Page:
The scenario that immediately comes to mind is one where an elderly and frail individual is preyed upon by a younger person who sees the marriage as an opportunity to abscond with the property of the elderly spouse who lacks capacity to manage property during his/her life or execute a Will.

In my next blog, on September 6, 2010, I discuss this topic in more detail, focusing on why predatory marriages are, perhaps, too easily accomplished.  

07 Jul

LOVING YOUR ANIMALS TO DEATH?

Hull & Hull LLP Estate & Trust, Pets Tags: , , , , , , , , , , , , 0 Comments

My blog posts this week have been inspired by a Globe and Mail article that a summer student handed to me about the late Gail Posner’s trust provisions for her dogs, Conchita, April Maria and Lucia.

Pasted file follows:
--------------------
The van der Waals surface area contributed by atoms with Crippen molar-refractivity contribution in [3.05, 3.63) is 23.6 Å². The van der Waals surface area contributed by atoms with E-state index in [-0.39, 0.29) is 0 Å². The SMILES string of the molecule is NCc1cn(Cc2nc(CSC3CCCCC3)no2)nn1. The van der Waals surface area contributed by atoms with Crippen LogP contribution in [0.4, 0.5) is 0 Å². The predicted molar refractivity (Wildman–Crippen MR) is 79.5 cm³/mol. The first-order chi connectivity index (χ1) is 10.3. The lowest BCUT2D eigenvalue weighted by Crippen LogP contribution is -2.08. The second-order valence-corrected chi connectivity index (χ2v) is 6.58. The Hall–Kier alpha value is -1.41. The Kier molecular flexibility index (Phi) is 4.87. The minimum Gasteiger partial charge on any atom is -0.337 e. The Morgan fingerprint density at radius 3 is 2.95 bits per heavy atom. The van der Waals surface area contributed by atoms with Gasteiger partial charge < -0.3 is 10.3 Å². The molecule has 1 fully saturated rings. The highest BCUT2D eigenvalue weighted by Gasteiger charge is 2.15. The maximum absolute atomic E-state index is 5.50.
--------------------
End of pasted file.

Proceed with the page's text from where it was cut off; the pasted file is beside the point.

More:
In yesterday’s blog I noted that while Wills are an opportunity for individuals to provide for their loved ones, there is no guarantee that our stated wishes for our beloved companion animals will be sacrosanct. For example, the late Leona Helmsley’s $12-million trust for her dog Trouble was reduced to $2-million by a Manhattan Judge on the ground that the deceased lacked capacity with regard to her Will and the Trust Agreement.

In the Globe and Mail article that inspired my posts this week, Barry Seltzer noted that Canadian legislatures may wish to consider “ante-mortem” probate as a way to ensure capacity does not become an issue in these cases. Ante-mortem probate is a technique used in certain states, including Arkansas, North Dakota, and Ohio, to validate a will while the person is still alive so that it cannot be contested once the person passes away.